Intel's 900-Series Chipsets: PCI-Express and LGA775
Posted on: 08/13/2004 05:00 AM

So overall, what kind of impression have Intel's new offerings made? A somewhat positive one, I think.

The 915 and 925 chipsets offer Intel's usual stability and solid performance, while making sure that you're all set to take advantage of PCI Express, DDR2, and Intel's new Socket 775 CPUs. The 915 offers a passable integrated graphics solution that might actually let you game a little on grandma's Dell when you're stuck at her place this Christmas.

Unfortunately, there's a price to pay for being future-proof. You get to deal with extra power issues, and if you're looking at the 925X chipset, you'll have to shell out for DDR2 memory. That's a fairly major drawback, in my opinion, especially given the fact that you're buying that DDR2 simply because the platform requires it, not because it actually gets you any major performance increases.

It's too bad that High-Definition audio didn't live up to its name. If it had delivered quality comparable to a discrete solution such as Creative's Audigy 2, then it would have helped to make the 915 and 925 that much more attractive: upgrade and get a feature you'd normally shell out $100 CAD for for free. But since HDA doesn't sound any better than previous integrated efforts, it's a wash.

One item that I was quite intertested in and that could add some appeal to the package is Matrix Storage - I wasn't able to test it because of a lack of drives, but if it delivers what it promises than it's a definate advantage to those who want to upgrade. IDE drives are just getting huge, and the prospect of efficiently using the available space on two of these drives to set up a variety of RAID arrays is very apealing.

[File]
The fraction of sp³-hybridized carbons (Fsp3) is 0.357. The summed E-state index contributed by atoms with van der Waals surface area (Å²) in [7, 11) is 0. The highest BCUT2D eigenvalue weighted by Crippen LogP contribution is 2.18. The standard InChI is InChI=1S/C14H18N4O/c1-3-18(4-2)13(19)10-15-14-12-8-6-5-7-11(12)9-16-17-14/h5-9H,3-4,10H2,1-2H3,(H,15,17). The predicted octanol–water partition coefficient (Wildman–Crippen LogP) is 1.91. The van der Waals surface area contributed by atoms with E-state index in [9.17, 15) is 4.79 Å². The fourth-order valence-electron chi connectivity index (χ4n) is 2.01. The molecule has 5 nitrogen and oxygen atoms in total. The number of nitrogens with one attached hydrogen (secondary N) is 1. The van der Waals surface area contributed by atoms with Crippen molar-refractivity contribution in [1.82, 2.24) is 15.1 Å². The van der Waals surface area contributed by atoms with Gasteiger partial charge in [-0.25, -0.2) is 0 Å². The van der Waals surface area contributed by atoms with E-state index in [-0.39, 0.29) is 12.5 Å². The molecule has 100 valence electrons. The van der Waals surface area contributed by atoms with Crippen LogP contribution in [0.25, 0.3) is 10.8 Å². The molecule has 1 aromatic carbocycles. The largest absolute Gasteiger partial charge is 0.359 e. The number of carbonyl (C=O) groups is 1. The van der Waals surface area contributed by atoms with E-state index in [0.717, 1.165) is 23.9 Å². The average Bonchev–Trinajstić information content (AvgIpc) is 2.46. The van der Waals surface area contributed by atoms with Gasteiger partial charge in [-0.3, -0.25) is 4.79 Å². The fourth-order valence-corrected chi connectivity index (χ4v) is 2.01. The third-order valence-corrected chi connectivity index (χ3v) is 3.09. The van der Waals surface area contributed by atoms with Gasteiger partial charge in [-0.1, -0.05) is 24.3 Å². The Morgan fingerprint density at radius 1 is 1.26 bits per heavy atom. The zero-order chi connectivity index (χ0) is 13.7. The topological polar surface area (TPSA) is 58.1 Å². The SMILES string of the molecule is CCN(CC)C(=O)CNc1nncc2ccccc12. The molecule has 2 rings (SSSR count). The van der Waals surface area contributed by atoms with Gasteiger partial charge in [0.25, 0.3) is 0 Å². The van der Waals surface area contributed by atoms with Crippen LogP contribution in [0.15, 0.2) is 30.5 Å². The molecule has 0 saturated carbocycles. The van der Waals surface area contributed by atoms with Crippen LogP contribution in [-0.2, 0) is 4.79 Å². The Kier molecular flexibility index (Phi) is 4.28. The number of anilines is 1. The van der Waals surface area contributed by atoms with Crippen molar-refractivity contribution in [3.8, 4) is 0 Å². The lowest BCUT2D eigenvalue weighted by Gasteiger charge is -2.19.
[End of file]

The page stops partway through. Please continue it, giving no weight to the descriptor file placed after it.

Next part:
As for the new processors themselves, they certainly offer a small performance increase over previous Northwood processors, but not enough of one that I'd be willing to run out and drop the amount of money that Intel charges for a top-of-the-line CPU. The 3.6 GHz Prescott does, however, offer the prospect of performance that often equals or exceeds that of a 3.4 GHz Extreme Edition for about half the price. Given that fact, it's quite impossible to recommend the Extreme Edition to anyone who actually has to pay for one.

We've also seen that those of you running slightly older systems like our 2.4 GHz test box can pick up a very healthy increase in performance by upgrading to something newer.

In the end, I have to give the 915 and 925 a somewhat indifferent recomendation: if you're already looking to upgrade and are looking at going Intel, you might as well pick up the latest and greatest if it isn't going to cost you too much more to do it. For those of you that are sitting on a somewhat more recent system, like the 3.2 GHz test box, you're probably better off spending the money on something else.

Cory Grimster

October 10, 2004




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